Early last week, I wrote that there was a serious outbreak of the hemorrhagic virus Ebola reoccurring in the African nation of Congo.
Officials are now alarmed as Ebola has now been reported in one of Congo’s few urban centers.
Congo has confirmed a case of Ebola in Mbandaka, a city of 1.2 million, marking the first urban case in the latest outbreak, which is now the most serious since the epidemic that raged across West Africa between 2014 and 2016.
Ebola is much harder to contain in urban areas, so this development compounds the risk of contagion. The World Health Organization’s lead response official called the new confirmed case “a game changer.”
“This is a major development in the outbreak,” said Peter Salama, the WHO’s deputy director general of emergency preparedness and response. “We have urban Ebola, which is a very different animal from rural Ebola. The potential for an explosive increase in cases is now there.
In fact, three cases have been reported in that city. A major vaccination campaign with a new vaccine against Ebola is slated to begin next week.
The World Health Organization on Friday decided not to declare the outbreak a global health emergency, but it called the risk of spread within Congo “very high” and warned nine neighboring countries that the risk to them was high. WHO said there should be no international travel or trade restrictions.
The outbreak is a test of a new experimental Ebola vaccine that proved effective in the West Africa outbreak a few years ago. Vaccinations are expected to start early in the week, with more than 4,000 doses already in Congo and more on the way.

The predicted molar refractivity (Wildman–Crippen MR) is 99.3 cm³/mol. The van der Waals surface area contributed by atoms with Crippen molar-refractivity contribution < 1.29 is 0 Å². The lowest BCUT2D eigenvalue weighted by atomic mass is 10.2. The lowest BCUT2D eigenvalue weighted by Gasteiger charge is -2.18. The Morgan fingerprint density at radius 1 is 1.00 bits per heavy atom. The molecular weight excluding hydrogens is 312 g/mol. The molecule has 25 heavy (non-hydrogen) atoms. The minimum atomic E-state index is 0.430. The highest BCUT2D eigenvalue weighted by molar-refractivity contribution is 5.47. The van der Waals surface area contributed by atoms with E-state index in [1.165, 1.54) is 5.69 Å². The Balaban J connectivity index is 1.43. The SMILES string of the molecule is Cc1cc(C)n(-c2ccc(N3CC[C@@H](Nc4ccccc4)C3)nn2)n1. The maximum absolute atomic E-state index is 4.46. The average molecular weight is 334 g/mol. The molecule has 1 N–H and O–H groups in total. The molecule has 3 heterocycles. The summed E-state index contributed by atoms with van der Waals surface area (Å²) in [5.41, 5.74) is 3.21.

Currently the number of potential cases of Ebola to be identified is 44, and the death toll now stands at 23. The level of concern among public health professionals is now such that the U.S. Centers for Disease Control and Prevent (CDC) is preparing to deploy staffers to several cities and towns in the region.
The CDC maintains an office in Kinshasa, the capital of Congo, about 350 miles from the epicenter of the outbreak. The dozen or so staffers who work in that office are likely to deploy to the hot zone once they receive a formal invite from Congo’s health ministry.
In an interview, Pierre Rollin, one of CDC’s top Ebola experts, said the World Health Organization (WHO) is leading the response and coordinating among both governmental and nongovernmental organizations responding to the ongoing outbreak.
“We’re offering them a roster of 12 or 15 people that will be able to go there,” Rollin said. “They’re ready to go as soon as they’ve got an invitation. The invitation is from the Ministry of Health through the WHO.”
Hopefully, this outbreak will be contained before further lives are lost.DONATE
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